[CentOS] CVE-2014-0196 and upgrade of Centos 6
johnny at centos.org
Thu May 29 12:46:19 UTC 2014
On 05/29/2014 07:04 AM, Jason Pyeron wrote:
>> -----Original Message-----
>> From: Alexander Danilov
>> Sent: Thursday, May 29, 2014 7:14
>> I have a question about this vulnerability. Could someone
>> please help me
> Google can help.
> https://www.google.com/search?q=CVE-2014-0196 gives you
> And that says https://bugzilla.redhat.com/show_bug.cgi?id=1094232 which says
> Or I like to search this way:
>> which packages i should upgrade in Centos 6 to fix this
>> vulnerability? I
>> don't want to perform upgrade of whole system with "yum upgrade".
> Kernel, if applicable. You did not give enough information to determine an
I want to be very clear on CVE's and the way they are tested at CentOS.
First, I want to ensure everyone knows that CentOS does NOT usually do
any verification with respect to CVE issues. We build what Red Hat
releases when they release it. Their security and engineering teams are
the ones that research the problem, develop a plan, write code, build
the new packages and test to verify that:
1) There was a problem that needs fixing.
2) The fix proposed actually fixes the vulnerability (in RHEL).
We then grab the released code after Red Hat publicly releases it and
build it for CentOS.
What does this mean for CentOS users ... it means that YOU are
responsible to test the there is no longer an issue in YOUR environment
after you do the install. If you want a CERTIFIED fix that has been
tested, that is what Red Hat provides in RHEL. The reason they charge a
subscription price is because the do all this testing and they provide
assurance that the issues are known, fixed, tested, and certified as
All of that being said, If you are concerned with the Security aspects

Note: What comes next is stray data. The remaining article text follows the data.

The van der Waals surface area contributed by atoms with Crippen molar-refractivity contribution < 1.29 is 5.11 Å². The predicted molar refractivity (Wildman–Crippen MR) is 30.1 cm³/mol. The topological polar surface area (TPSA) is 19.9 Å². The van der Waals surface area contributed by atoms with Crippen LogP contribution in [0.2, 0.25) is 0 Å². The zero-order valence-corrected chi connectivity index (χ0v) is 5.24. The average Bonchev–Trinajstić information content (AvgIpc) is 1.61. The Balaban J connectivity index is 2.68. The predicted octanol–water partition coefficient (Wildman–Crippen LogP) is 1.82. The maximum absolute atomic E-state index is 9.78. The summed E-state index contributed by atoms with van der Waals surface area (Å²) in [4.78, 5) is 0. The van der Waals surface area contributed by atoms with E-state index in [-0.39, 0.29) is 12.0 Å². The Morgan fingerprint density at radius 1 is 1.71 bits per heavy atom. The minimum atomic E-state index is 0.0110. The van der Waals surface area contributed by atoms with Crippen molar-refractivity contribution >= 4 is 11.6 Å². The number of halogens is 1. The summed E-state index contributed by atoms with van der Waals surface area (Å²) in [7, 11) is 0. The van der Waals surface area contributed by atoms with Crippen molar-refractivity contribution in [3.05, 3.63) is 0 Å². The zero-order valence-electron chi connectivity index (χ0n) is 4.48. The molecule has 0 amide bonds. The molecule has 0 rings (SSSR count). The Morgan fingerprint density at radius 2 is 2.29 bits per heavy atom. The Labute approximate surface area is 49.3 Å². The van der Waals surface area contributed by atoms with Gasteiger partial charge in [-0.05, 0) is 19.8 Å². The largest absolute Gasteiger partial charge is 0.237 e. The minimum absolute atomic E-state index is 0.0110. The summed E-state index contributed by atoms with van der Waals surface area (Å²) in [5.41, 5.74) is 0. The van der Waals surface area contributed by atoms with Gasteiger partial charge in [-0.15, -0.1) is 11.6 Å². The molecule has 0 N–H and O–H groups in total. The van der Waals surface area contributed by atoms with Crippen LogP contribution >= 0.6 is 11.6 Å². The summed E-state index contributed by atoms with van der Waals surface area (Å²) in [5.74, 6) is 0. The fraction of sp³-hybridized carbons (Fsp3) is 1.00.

of an update, you have to have ALL updates before that one also
installed. If you have an older glibc then why would you think that
something that calls that library would necessarily be secure by adding
an update to the Kernel. All libraries (so ALL PREVIOUS PACKAGES),
INCLUDING the package in question that fixes the CVE, need to be
installed to be confident that you have mitigated a problem. This is
CLEARLY stated on every Red Hat security page ... here is a quote from
the CVE you asked about:
"Before applying this update, make sure all previously released errata
relevant to your system have been applied."
You can't JUST install the package that has the CVE fix and leave
everything else at an older level. Certainly if you do, you must
validate that in THAT scenario (old packageZ, older packageY, new
packageX). Even in RHEL, if you only install one Security update and
none of the preceding updates, you would need to test that the issue was
mitigated in that scenario as that would NOT have been tested or
certified by any team.
Complicating this specific issue ... you asked about "CVE-2014-0196"
... that is NOT an issue that impacts CentOS-6.5 ... it is an issue that
is released for "Red Hat Enterprise Linux Server EUS (v. 6.3.z)".
See this link:
CentOS does not and has never done the EUS builds ... as Red Hat does
not and has never released the sources for the Extended Update Service
If you want EUS capability (and it is certainly a good thing to have),
then you need a RHEL subscription.
To be clear, installing only Security Updates and not also all updates
preceding that Security Update is not (nor has it ever been) recommended
... if you do it, you are not using a tested configuration. This is
true of ANY operating system, not just CentOS.
-------------- next part --------------
A non-text attachment was scrubbed...
Size: 198 bytes
Desc: OpenPGP digital signature
More information about the CentOS